By Jordan Griffiths
When I first heard of the #RhodesMustFall movement my response was simple, the statue must come down. For me it wasn’t even a question. I was privileged enough to have spent two years on the student council at the University of Pretoria (UP). I saw how aggressively transformation was fought at the institution, not only by student groups but by alumni as well. I also saw how poorly it was understood, particularly by white students.
Hence I was surprised when transformation became such a dominant issue at what are considered the more “progressive liberal” institutions in the country, namely the University of Cape Town and Rhodes University. Usually it was always the conservative institutions such as UP, the University of Stellenbosch and the University of North-West that caught the spotlight for these issues. Last year they did, we had blackface at Tuks and the initiation practice at Pukke which involved a Nazi salute.
Thus, having operated at a university where transformation was a major issue, for me the Rhodes statue was a no-brainer. To give Cecil John Rhodes a statue at a pride of place position at a tertiary institution makes no sense, bring it down.
But the last two weeks have seen so much debate on the matter it was important to take a step back and again ask what needs to be achieved. Like many have argued, the focus on the statue could detract attention from the larger issues affecting the institutions specifically with regards to the creation of a racially inclusive atmosphere, a space where students feel they belong.
The focus on the Rhodes statue has been dominated by two positions, some want the statue gone and others want it to stay. But there is a third narrative that has been drowned out, it is the view that the Rhodes statue can stay, but be altered or changed. There is now a space at the University of Cape Town (UCT), nay, an opportunity to use the space that the Rhodes statue occupies to tell a story. A story that will resonate with the current students but will also be seen by future students at UCT where they will be able to reflect on what their peers were able to achieve.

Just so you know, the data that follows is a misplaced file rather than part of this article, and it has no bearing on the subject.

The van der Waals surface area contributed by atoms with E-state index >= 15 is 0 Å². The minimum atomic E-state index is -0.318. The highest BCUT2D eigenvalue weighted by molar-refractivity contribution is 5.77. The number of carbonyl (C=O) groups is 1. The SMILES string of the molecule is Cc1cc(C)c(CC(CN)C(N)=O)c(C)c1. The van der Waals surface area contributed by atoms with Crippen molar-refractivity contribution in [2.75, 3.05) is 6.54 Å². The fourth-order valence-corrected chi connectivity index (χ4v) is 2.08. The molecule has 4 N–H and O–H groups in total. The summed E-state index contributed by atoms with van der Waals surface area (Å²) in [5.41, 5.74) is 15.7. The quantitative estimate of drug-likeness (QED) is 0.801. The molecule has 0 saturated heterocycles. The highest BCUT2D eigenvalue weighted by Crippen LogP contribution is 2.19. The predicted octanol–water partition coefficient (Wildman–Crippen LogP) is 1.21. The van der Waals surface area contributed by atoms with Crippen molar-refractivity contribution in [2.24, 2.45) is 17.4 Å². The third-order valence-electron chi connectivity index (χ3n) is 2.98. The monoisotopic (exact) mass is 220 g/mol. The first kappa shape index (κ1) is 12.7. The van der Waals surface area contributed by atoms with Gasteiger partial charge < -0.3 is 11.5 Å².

What if there is an active effort by UCT and the student representative council to think creatively about how the space that Rhodes occupies can be used to symbolise transformation at the institution. I know for many their minds are already made up, there is no other option but for the statue to come down, and I get it. For them the fight for transformation will be represented by a blank space where the Rhodes statue once stood, but perhaps just perhaps we could think further then just pulling down the statue.
I’m not the creative type, I can’t draw or paint, least of all sculpt, but hear me out for a minute. What if we leave the statue and instead surround it with other art work. Other statues of some of our leaders, or scenarios of our history and remove the focus that Rhodes has in this space. We can shape South Africa’s narrative where he is just one character among others in the country’s history.
One particular image which jumped into my head was the construction of two miners alongside Rhodes, both of them bringing their pickaxes down into his statue while he looks on. There is so much more that can be done to make this space that Rhodes occupies feel transformed than to merely tear down his statue.
This is an opportunity for all those at UCT, including the entire student body, to bring in the arts department and engage in how they can more accurately depict this country’s history and illustrate transformation. So that future students can acknowledge the history of transformation at UCT as well.
Jordan Griffiths spent two years on the student council at the University of Pretoria, one as chairperson in 2013. He is currently a researcher at Media Tenor South Africa and completing his master’s degree in security studies.